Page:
Portion of the President's State of the Union address on health care: "Keeping America competitive requires affordable health care. (Applause.) Our government has a responsibility to provide health care for the poor and the elderly, and we are meeting that…
Portion of the President’s State of the Union address on health care:
“Keeping America competitive requires affordable health care. (Applause.) Our government has a responsibility to provide health care for the poor and the elderly, and we are meeting that responsibility. (Applause.) For all Americans — for all Americans, we must confront the rising cost of care, strengthen the doctor-patient relationship, and help people afford the insurance coverage they need. (Applause.)
We will make wider use of electronic records and other health information technology, to help control costs and reduce dangerous medical errors. We will strengthen health savings accounts — making sure individuals and small business employees can buy insurance with the same advantages that people working for big businesses now get. (Applause.) We will do more to make this coverage portable, so workers can switch jobs without having to worry about losing their health insurance. (Applause.) “
Allan Hubbard, Assistant to the President for Economic Policy and Director, National Economic Council, and Roy Ramthun, Special Assistant to the President, National Economic Council, followed up with a special press briefing today with more details on the President’s health-care initiative. You can access the transcript of the briefing here. Excerpts from the transcript:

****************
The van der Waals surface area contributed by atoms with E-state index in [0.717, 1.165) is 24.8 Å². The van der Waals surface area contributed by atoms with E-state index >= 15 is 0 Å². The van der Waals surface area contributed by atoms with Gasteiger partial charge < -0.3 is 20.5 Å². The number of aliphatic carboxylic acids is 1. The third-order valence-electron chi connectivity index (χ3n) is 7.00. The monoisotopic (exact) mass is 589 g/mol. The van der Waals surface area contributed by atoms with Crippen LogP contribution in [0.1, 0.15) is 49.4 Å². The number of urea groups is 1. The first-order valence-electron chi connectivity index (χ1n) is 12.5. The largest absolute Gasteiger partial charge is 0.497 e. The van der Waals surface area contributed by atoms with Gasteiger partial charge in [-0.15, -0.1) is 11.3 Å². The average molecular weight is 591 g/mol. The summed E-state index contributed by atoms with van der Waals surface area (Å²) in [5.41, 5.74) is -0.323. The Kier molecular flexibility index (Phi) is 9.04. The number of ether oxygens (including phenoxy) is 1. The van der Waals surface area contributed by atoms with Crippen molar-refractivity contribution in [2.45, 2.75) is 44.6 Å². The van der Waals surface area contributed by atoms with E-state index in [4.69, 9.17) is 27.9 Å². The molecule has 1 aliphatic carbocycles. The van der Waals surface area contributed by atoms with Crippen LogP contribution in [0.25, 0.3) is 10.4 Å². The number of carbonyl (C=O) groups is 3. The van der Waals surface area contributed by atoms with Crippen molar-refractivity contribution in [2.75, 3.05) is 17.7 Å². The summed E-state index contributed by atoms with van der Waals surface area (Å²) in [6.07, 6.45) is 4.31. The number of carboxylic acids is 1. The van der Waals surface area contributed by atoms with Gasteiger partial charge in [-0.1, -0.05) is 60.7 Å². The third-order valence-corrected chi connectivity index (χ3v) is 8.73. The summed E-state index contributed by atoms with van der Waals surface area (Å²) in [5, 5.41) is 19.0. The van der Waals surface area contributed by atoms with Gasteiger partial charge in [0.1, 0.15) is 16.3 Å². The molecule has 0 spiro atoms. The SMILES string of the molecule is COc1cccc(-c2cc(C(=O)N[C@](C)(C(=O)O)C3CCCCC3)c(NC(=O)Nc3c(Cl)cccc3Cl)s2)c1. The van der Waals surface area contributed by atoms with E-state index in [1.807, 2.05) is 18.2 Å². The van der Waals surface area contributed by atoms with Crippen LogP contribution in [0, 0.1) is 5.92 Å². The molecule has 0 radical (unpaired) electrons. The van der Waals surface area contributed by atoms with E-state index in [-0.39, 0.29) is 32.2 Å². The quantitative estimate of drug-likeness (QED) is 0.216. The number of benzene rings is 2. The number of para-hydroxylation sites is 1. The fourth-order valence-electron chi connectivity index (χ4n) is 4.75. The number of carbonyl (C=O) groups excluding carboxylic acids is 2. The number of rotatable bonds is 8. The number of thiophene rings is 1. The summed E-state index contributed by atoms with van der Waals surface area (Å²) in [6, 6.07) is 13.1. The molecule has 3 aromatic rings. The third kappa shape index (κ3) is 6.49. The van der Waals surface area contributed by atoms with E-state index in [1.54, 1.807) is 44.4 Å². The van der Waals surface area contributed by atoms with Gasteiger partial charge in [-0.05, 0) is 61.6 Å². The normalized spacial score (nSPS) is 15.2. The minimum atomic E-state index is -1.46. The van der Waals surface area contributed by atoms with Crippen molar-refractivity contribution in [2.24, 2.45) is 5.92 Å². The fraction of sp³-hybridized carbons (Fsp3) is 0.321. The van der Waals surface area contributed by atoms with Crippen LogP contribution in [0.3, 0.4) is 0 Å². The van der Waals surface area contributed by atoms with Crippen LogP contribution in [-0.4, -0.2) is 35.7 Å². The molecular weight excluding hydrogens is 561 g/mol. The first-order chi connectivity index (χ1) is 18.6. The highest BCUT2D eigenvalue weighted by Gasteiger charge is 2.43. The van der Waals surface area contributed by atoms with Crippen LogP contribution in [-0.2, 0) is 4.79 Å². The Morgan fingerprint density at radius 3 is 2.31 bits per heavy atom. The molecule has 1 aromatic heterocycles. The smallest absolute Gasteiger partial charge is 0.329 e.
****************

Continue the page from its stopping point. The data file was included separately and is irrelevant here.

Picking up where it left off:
“Now, as you know, the President spent much of last night, when he talked about health care, talking about enhancing and improving health savings accounts. These accounts are working extremely well. We had — a million people had health savings accounts a year ago; today there are 3 million. This is an opportunity for people to have, as they say, more skin in the game. The better consumers and the frustration that we’ve heard from the people with HSAs is that they don’t have as much — they don’t have the information they need to be good consumers. And that’s why the President is going to be talking about this, and working with employers and insurance companies to encourage them to work with us to insist that providers provide this information.
With respect to HSAs, what the President wants to do is level the playing field so people who buy insurance, themselves, have the same tax advantages as people who get the HSAs through employers. Right now if you buy the — literally, the same insurance policy, the same HSAs, you pay 30 percent to 50 percent more than you would if you got it through your employer. That is not fair, and the President wants to fix that. He also wants to allow people to contribute significantly more to the HSA up to their out-of-pocket max. And, finally, he wants to give employers and insurance companies the options of making HSA’s portable.